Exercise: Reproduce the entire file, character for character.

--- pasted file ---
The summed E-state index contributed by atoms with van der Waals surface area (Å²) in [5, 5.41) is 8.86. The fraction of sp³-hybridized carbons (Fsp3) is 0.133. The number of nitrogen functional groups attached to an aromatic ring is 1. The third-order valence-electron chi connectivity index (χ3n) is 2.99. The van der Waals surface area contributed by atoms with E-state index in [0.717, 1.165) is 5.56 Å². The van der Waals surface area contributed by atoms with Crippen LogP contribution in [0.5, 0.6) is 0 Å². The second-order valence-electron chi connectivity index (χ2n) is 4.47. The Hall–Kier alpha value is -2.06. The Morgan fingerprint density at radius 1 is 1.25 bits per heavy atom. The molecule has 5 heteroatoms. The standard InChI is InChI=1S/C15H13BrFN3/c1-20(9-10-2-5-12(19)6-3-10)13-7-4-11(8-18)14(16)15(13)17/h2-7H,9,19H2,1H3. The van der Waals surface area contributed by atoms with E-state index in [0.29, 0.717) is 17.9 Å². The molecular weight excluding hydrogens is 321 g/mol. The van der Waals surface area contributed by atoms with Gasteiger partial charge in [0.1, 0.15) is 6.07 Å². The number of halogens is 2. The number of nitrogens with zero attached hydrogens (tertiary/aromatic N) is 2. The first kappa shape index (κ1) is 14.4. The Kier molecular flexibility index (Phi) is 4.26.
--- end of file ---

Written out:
The summed E-state index contributed by atoms with van der Waals surface area (Å²) in [5, 5.41) is 8.86. The fraction of sp³-hybridized carbons (Fsp3) is 0.133. The number of nitrogen functional groups attached to an aromatic ring is 1. The third-order valence-electron chi connectivity index (χ3n) is 2.99. The van der Waals surface area contributed by atoms with E-state index in [0.717, 1.165) is 5.56 Å². The van der Waals surface area contributed by atoms with Crippen LogP contribution in [0.5, 0.6) is 0 Å². The second-order valence-electron chi connectivity index (χ2n) is 4.47. The Hall–Kier alpha value is -2.06. The Morgan fingerprint density at radius 1 is 1.25 bits per heavy atom. The molecule has 5 heteroatoms. The standard InChI is InChI=1S/C15H13BrFN3/c1-20(9-10-2-5-12(19)6-3-10)13-7-4-11(8-18)14(16)15(13)17/h2-7H,9,19H2,1H3. The van der Waals surface area contributed by atoms with E-state index in [0.29, 0.717) is 17.9 Å². The molecular weight excluding hydrogens is 321 g/mol. The van der Waals surface area contributed by atoms with Gasteiger partial charge in [0.1, 0.15) is 6.07 Å². The number of halogens is 2. The number of nitrogens with zero attached hydrogens (tertiary/aromatic N) is 2. The first kappa shape index (κ1) is 14.4. The Kier molecular flexibility index (Phi) is 4.26.